The 27 people who died yesterday while trying to cross the Channel included 17 men, seven women and two teenage boys and a girl, French prosecutors have said.
It comes as a picture of the flimsy boat used by the group has been seen by Sky News.
Following the deadliest day of the current migrant crisis, French Interior Minister Gerard Darmanin attacked the UK’s migration approach, saying that Britain had handled the crisis badly.
He also said other countries such as Belgium and Germany could do more to help France tackle illegal migrants and human trafficking issues.
French President Emmanuel Macron called for “stronger” European co-operation to deal with the crisis and said French security forces are mobilised “day and night” to try and prevent people from crossing the Channel, but added that by the time migrants are on the coastline it is “already too late”.
In an interview with French radio station RTL, Mr Darmanin said migrants are “often attracted” to the UK’s job market and described the sinking of a migrant boat as an “absolute tragedy” – blaming human trafficking gangs who promise people the “El Dorado of England” for large sums of money.
He did not have further information about the circumstances of the boat’s capsizing, or the victims’ nationalities, but said the two survivors were Somali and Iraqi and had been treated for severe hypothermia.
Mr Darmanin also said a fifth suspected people trafficker was arrested overnight and the boat used to cross the Channel was purchased in Germany and had a German vehicle registration.
“Those responsible for the tragedy which took place yesterday in the Channel are the smugglers, who for a few thousand euros promise Eldorado in England. The smugglers are criminals, this tragedy reminds us, painfully,” he said.
“It’s an international problem… We tell our Belgian, German and British friends they should help us fight traffickers that work at an international level,” Mr Darmanin added.
Mr Darmanin told reporters in Calais that the boat the migrants used was flimsy and likened it to “a pool you blow up in your garden”.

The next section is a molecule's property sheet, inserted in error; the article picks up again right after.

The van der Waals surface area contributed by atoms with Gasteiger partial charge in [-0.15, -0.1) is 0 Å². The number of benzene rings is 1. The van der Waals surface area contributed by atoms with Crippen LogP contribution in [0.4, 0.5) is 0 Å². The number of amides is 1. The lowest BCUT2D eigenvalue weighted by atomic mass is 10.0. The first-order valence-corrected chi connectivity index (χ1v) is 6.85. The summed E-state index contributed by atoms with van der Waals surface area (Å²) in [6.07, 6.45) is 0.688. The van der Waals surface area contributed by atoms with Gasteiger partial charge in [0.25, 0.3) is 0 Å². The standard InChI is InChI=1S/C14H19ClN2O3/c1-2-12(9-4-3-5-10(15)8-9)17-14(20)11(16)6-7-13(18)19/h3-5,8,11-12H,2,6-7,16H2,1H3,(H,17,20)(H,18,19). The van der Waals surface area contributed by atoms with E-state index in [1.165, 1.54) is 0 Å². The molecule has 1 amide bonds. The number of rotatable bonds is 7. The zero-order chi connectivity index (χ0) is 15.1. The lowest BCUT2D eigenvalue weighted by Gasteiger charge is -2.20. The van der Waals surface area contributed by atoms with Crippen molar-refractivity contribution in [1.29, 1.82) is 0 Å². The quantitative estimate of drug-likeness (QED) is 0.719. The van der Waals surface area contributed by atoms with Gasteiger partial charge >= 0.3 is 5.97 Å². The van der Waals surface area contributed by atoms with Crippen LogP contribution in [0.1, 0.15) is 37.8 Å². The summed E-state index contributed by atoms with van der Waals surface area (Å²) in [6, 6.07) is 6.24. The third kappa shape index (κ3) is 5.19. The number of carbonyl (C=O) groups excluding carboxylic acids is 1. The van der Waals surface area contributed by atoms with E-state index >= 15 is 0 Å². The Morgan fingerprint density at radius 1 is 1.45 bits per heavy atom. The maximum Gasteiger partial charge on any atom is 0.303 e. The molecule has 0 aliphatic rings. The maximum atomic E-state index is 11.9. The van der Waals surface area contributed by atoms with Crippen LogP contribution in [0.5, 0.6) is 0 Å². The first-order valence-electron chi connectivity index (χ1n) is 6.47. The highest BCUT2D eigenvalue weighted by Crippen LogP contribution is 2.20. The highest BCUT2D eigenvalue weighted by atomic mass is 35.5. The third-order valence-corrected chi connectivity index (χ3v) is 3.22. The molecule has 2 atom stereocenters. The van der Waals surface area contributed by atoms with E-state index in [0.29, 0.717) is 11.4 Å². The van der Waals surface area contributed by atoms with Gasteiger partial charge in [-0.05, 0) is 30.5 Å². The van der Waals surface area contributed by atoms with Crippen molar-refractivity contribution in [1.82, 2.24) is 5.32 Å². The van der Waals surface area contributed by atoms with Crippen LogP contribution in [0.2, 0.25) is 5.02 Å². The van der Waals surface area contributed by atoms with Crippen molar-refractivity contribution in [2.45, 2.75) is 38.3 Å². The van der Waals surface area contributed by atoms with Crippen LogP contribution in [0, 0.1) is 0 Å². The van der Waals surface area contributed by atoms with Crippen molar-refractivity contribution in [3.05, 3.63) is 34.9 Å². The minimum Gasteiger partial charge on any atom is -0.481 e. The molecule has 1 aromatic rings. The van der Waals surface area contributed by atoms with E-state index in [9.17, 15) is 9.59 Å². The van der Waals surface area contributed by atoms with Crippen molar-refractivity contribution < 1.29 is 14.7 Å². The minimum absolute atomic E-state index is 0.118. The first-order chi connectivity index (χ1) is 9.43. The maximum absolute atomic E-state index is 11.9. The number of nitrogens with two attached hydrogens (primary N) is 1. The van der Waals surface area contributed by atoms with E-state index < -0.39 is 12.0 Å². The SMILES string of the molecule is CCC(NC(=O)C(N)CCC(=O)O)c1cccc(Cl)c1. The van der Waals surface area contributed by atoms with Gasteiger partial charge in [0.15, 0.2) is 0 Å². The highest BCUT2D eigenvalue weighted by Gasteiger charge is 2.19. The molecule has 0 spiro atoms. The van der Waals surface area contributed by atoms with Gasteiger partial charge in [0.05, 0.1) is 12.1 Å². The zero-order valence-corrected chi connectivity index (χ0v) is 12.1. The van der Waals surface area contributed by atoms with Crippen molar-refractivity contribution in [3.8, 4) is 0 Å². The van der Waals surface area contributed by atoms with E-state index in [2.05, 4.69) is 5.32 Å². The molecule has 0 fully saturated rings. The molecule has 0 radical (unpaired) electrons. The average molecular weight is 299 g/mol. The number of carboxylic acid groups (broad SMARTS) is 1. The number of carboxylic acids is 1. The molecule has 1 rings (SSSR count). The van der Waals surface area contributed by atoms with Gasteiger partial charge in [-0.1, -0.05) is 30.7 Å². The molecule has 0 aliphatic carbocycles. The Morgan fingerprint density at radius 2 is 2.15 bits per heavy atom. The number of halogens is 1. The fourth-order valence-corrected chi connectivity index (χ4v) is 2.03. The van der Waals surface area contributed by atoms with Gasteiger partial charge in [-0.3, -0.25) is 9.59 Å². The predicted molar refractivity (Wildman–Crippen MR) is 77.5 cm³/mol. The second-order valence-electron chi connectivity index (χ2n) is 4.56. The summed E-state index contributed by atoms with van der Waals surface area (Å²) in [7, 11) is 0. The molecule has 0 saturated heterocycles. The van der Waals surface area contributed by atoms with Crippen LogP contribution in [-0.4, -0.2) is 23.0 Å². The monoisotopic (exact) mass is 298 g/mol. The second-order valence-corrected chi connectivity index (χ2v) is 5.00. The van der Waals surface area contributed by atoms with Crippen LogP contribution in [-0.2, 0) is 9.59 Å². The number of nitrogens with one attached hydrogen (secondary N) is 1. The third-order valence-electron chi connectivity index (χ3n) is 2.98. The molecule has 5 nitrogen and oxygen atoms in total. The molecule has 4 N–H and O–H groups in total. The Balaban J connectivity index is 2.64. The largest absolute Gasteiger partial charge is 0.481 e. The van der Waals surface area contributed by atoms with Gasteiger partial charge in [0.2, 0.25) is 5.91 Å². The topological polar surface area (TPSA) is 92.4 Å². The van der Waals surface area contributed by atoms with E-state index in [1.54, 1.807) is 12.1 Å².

The image of the boat given to Sky News was taken by a lifeboat captain.
Another group of around 60 migrants – some of them in life jackets – were transferred to buses at Calais train station on Thursday morning.
“Have these deaths changed your mind about getting to Britain?” Sky’s Europe correspondent Adam Parsons asked one man. “No, no,” he replied.
Parsons said: “Even in the wake of that appalling tragedy yesterday there is still an appetite for people to try to get from here in mainland France, over to the shores of the UK…
“And when you ask them why, they tell you that if they go through the official lines they don’t have any confidence that they will ever get the opportunity to reach the UK. They think they have no choice but to use people smugglers.”
Most of those attempting to cross the Channel on small boats have been helped by organised networks of people smugglers.
Sky News spoke to one in northern Iraq who said he has packed flimsy boats with dozens of people trying to reach Britain – aware that some wouldn’t survive the journey.
Franck Dhersin, vice president of transport for the northern Hauts-de-France region, told French TV station BFMTV that heads of human trafficking networks who live comfortable lives in the UK must be arrested.
“In France what do we do? We arrest the smugglers…To fight them, there’s only one way – we need to stop the organisations, you need to arrest the mafia chiefs,” he said.
“And the mafia chiefs live in London… They live in London peacefully, in beautiful villas, they earn hundreds of millions of euros every year, and they reinvest that money in the City. And so it’s very easy for the tax authorities to find them.”